Prior to this, I had been able to use the subway. The old stations all had fluorescent lights, which were completely tolerable. While the overhead LED lights in the new Second Avenue Subway Stations have a little flicker and I need to protect my eyes during extended waits, they're not so triggering that I can't navigate to the platform - with welding glasses when I'm most sensitive. The most triggering aspect of these new stations are the flickering LED screens on the platforms. These had initially been inactive, but became active at some point during Covid, making these stations much less accessible than they used to be. 

With the switch from fluorescent lights to LEDs with extreme flicker in the old subway stations, I now essentially can't take the subway. The flickering advertisements and the flicker of LED lights on buses also make buses inaccessible. A report of the safety issue sent to the MTA resulted in them telling me that my only option was to apply for Access-A-Ride service - a notoriously unreliable van service designed for people with disabilities. Since I am not disabled, this doesn't seem to me to be appropriate. 

This image below shows 5 consecutive frames from a slow-motion smart phone video filmed at 240 fps of a new LED screen at an NYC bus stop. The video was filmed in portrait orientation, but the bottom part of each image is cropped out here. Notice the black bar in the middle of the screen in frames 1 and 4 and at the sides of the screen in frames 2, 3, and 5. Such banding indicates that the screen is flashing on and off at a faster rate than 120 times a second. The phone scans from left to right (or the opposite) when capturing one frame of a slow-motion video, so a dark band indicates that the screen was off during the period in which that portion of the frame was photographed. Although, it's not possible to accurately determine the flicker rate from such a video, my best estimate is that it's around 500-1000 Hz. 

On a different night after dark, I recorded the flicker waveform for this screen shown below, showing 100% 120 Hz flicker with a long off period between "on" pulses. It's possible that the flicker rate is different during the daytime compared to after dark to achieve different dimming. 

I find this kind of screen to be painful to look at even from blocks away (if viewing the street from an upper story of a building). These bus stop advertisements are one of the main factors limiting the accessibility of NYC sidewalks, even on sunny days.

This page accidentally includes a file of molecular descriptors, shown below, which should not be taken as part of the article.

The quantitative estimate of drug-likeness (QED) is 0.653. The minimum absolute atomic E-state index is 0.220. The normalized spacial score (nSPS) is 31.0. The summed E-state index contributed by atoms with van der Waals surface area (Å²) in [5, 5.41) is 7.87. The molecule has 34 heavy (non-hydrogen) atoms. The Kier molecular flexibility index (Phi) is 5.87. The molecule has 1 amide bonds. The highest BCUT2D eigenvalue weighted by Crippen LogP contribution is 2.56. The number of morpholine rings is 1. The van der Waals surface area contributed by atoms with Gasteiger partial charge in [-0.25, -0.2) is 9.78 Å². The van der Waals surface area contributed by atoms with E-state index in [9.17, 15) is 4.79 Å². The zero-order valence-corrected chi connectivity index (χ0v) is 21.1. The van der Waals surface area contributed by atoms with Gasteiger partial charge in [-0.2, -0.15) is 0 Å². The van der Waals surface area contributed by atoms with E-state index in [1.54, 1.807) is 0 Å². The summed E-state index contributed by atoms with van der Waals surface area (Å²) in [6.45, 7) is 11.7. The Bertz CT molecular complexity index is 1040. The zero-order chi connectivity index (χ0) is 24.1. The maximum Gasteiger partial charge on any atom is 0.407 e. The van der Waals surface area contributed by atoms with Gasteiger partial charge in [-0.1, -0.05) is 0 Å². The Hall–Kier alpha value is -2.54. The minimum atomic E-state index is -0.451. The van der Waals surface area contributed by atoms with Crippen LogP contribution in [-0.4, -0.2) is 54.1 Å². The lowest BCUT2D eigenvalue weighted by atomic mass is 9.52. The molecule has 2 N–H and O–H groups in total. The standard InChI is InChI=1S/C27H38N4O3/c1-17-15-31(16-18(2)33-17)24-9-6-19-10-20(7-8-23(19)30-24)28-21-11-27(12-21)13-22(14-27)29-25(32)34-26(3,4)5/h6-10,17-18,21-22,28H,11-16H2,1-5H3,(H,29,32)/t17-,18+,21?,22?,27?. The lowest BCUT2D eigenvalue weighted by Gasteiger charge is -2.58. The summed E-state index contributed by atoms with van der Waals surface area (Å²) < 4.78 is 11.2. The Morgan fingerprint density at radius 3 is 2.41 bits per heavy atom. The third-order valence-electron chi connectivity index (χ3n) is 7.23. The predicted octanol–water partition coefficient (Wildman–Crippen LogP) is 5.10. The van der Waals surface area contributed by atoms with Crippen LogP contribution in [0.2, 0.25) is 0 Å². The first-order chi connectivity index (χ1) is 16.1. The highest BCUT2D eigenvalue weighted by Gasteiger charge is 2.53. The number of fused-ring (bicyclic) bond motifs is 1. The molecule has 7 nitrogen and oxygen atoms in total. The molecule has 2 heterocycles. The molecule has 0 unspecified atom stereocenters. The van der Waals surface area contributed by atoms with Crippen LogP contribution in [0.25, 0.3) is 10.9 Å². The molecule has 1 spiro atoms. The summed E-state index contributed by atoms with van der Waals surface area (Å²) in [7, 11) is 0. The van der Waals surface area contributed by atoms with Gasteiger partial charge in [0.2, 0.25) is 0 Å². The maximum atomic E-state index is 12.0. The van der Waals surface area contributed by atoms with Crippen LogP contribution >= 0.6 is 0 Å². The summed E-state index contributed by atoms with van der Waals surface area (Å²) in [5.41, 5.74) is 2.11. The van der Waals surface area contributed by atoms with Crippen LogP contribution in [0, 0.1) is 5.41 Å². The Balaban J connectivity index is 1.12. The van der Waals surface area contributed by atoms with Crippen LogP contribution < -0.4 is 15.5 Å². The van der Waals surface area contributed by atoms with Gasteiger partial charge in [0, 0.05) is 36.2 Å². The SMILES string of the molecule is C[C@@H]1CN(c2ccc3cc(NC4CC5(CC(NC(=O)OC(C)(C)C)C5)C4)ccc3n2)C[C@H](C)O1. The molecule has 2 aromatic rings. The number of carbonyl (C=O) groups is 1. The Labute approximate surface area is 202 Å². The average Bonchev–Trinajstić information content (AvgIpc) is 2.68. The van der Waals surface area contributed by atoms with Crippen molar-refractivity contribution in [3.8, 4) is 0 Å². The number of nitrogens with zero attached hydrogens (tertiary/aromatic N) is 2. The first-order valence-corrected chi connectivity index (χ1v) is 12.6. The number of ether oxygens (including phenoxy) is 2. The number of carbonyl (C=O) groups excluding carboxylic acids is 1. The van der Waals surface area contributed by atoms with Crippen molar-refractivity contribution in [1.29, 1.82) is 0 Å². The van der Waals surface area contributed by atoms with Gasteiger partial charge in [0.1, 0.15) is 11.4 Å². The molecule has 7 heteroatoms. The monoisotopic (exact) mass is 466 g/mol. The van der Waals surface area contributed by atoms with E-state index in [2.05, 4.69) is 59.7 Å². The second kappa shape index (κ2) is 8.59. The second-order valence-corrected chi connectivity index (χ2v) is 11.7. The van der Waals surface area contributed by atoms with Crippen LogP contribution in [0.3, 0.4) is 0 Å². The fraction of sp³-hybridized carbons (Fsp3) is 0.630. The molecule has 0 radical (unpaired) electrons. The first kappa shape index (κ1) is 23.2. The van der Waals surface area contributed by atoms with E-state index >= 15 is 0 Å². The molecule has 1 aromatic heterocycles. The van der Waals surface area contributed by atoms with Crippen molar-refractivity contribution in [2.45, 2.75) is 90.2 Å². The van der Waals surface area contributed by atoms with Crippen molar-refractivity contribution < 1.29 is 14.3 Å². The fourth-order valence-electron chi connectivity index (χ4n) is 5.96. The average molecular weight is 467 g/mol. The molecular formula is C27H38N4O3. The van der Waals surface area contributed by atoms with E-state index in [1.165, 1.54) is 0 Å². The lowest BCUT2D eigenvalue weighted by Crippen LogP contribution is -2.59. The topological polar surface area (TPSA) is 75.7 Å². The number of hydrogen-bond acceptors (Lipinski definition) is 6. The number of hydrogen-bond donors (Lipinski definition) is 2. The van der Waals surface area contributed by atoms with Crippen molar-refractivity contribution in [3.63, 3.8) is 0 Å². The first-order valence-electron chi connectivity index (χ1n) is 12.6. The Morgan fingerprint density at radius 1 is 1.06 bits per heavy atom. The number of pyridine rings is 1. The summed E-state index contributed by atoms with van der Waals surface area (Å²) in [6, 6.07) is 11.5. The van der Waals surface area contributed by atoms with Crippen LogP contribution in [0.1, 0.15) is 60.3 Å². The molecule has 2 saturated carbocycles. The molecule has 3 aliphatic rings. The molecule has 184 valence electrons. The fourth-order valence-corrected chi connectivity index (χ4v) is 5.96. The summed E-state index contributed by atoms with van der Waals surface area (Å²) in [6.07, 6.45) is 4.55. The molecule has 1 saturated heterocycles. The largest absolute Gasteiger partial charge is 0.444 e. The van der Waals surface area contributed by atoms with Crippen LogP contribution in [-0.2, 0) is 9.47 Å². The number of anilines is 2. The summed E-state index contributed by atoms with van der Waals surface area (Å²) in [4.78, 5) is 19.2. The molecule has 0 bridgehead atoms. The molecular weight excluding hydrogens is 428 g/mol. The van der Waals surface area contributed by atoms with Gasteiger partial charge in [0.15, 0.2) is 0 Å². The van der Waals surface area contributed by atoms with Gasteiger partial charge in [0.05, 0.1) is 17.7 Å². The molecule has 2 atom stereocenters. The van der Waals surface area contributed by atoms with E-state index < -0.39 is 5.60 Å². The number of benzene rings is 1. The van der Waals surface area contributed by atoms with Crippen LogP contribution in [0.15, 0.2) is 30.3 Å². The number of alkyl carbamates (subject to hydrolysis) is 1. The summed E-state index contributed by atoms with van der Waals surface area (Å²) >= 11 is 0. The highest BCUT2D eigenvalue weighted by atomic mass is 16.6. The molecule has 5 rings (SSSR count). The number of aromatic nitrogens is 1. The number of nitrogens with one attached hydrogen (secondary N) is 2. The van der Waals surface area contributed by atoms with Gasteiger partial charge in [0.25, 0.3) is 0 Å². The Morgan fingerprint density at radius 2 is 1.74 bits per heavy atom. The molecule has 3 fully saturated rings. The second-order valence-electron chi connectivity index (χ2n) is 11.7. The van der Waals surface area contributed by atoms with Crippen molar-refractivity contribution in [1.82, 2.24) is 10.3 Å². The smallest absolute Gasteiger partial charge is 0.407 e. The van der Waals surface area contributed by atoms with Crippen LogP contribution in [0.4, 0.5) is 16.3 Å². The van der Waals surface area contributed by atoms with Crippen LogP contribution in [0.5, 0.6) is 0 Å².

While the flicker in the above consecutive still images may appear somewhat subtle, it is much more obvious in the original videos, available here:

Flickering LED Lights at NYC Subway Stations and a Flickering LED Screen at an NYC Bus Stop. WARNING: View with caution if sensitive to flashing lights.

This images on the right below show 6 consecutive frames of a section of a slow-motion smart phone video filmed at 240 fps of the main hall at Grand Central Terminal. The photo on the left shows an entire frame. When visited in midafternoon in February 2022, despite the sunlight, the flickering lights caused pain immediate pain in my right temple and I went back outside to avoid further symptom development

While the flicker in the above consecutive still images may appear somewhat subtle, it is much more obvious in the original videos, available here:

Flickering LED lights in Grand Central Terminal. WARNING: View with caution if sensitive to flashing lights.

Dangerous Flickering Lights Installed in Medical Offices and Hospitals

Due to the installation of flickering LED lights in their offices, I am no longer able to safely visit the doctor. Flickering LED lights at my neuroopthalmologist's office triggered severe long-lasting symptoms for me, including a peripheral blindness during a visual field test during that visit. My PCP has flickering LED lights in the office and I'm unaware of other local offices that haven't yet installed flickering LEDs. A visit to a medical imaging office that I had used for years led to an episode of symptoms  - they had installed flickering LEDs. I got significant symptoms even though I tried keeping my blackout mask on most of the time, wore welding glasses when I needed to walk somewhere, and carried the forms outside to the sunlight to complete.

I now have to bring my own flicker-free lights with me to the office and have someone lead me in blindfolded. The necessity to arrange a time that office staff can bring me blindfolded into the building makes scheduling extremely difficult - a six month delay most recently before I could have a yearly physical. This is a significant barrier to care if I get sick. I couldn't go to the hospital without wearing a blackout mask and It's problematic that all of the blackout masks I've tried so far don't work that well and need to be mostly held in place. This could make a safe hospital stay impossible.

I am not the only one being denied safe healthcare due to flickering LED lights.